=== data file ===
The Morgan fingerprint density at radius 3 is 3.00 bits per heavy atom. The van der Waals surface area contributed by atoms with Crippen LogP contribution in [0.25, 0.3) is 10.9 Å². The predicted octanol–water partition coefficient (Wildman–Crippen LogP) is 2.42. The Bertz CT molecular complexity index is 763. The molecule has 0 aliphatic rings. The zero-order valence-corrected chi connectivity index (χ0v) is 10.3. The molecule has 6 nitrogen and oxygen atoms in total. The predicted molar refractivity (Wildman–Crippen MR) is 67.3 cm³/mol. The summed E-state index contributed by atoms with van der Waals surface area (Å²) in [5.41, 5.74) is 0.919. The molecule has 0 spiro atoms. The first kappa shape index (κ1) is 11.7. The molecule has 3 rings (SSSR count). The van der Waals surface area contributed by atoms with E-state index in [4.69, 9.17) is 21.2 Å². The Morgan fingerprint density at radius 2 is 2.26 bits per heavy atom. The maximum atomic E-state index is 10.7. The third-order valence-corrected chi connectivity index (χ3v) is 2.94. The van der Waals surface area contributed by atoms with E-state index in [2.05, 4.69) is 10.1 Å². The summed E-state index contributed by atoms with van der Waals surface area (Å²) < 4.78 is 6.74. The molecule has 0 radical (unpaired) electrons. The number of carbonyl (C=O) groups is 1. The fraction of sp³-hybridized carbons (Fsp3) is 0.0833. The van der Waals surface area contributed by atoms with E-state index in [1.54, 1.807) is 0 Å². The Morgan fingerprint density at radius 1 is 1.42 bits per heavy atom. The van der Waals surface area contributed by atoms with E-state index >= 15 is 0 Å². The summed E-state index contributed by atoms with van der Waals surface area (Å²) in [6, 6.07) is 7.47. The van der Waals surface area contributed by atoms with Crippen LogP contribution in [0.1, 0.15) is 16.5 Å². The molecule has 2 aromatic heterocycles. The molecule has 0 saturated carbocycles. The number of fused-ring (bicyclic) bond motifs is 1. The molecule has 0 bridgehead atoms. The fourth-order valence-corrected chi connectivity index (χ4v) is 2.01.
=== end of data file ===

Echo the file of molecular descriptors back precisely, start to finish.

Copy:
The Morgan fingerprint density at radius 3 is 3.00 bits per heavy atom. The van der Waals surface area contributed by atoms with Crippen LogP contribution in [0.25, 0.3) is 10.9 Å². The predicted octanol–water partition coefficient (Wildman–Crippen LogP) is 2.42. The Bertz CT molecular complexity index is 763. The molecule has 0 aliphatic rings. The zero-order valence-corrected chi connectivity index (χ0v) is 10.3. The molecule has 6 nitrogen and oxygen atoms in total. The predicted molar refractivity (Wildman–Crippen MR) is 67.3 cm³/mol. The summed E-state index contributed by atoms with van der Waals surface area (Å²) in [5.41, 5.74) is 0.919. The molecule has 0 spiro atoms. The first kappa shape index (κ1) is 11.7. The molecule has 3 rings (SSSR count). The van der Waals surface area contributed by atoms with E-state index in [4.69, 9.17) is 21.2 Å². The Morgan fingerprint density at radius 2 is 2.26 bits per heavy atom. The maximum atomic E-state index is 10.7. The third-order valence-corrected chi connectivity index (χ3v) is 2.94. The van der Waals surface area contributed by atoms with E-state index in [2.05, 4.69) is 10.1 Å². The summed E-state index contributed by atoms with van der Waals surface area (Å²) < 4.78 is 6.74. The molecule has 0 radical (unpaired) electrons. The number of carbonyl (C=O) groups is 1. The fraction of sp³-hybridized carbons (Fsp3) is 0.0833. The van der Waals surface area contributed by atoms with E-state index in [1.54, 1.807) is 0 Å². The Morgan fingerprint density at radius 1 is 1.42 bits per heavy atom. The van der Waals surface area contributed by atoms with E-state index >= 15 is 0 Å². The summed E-state index contributed by atoms with van der Waals surface area (Å²) in [6, 6.07) is 7.47. The van der Waals surface area contributed by atoms with Crippen LogP contribution in [0.1, 0.15) is 16.5 Å². The molecule has 2 aromatic heterocycles. The molecule has 0 saturated carbocycles. The number of fused-ring (bicyclic) bond motifs is 1. The molecule has 0 bridgehead atoms. The fourth-order valence-corrected chi connectivity index (χ4v) is 2.01.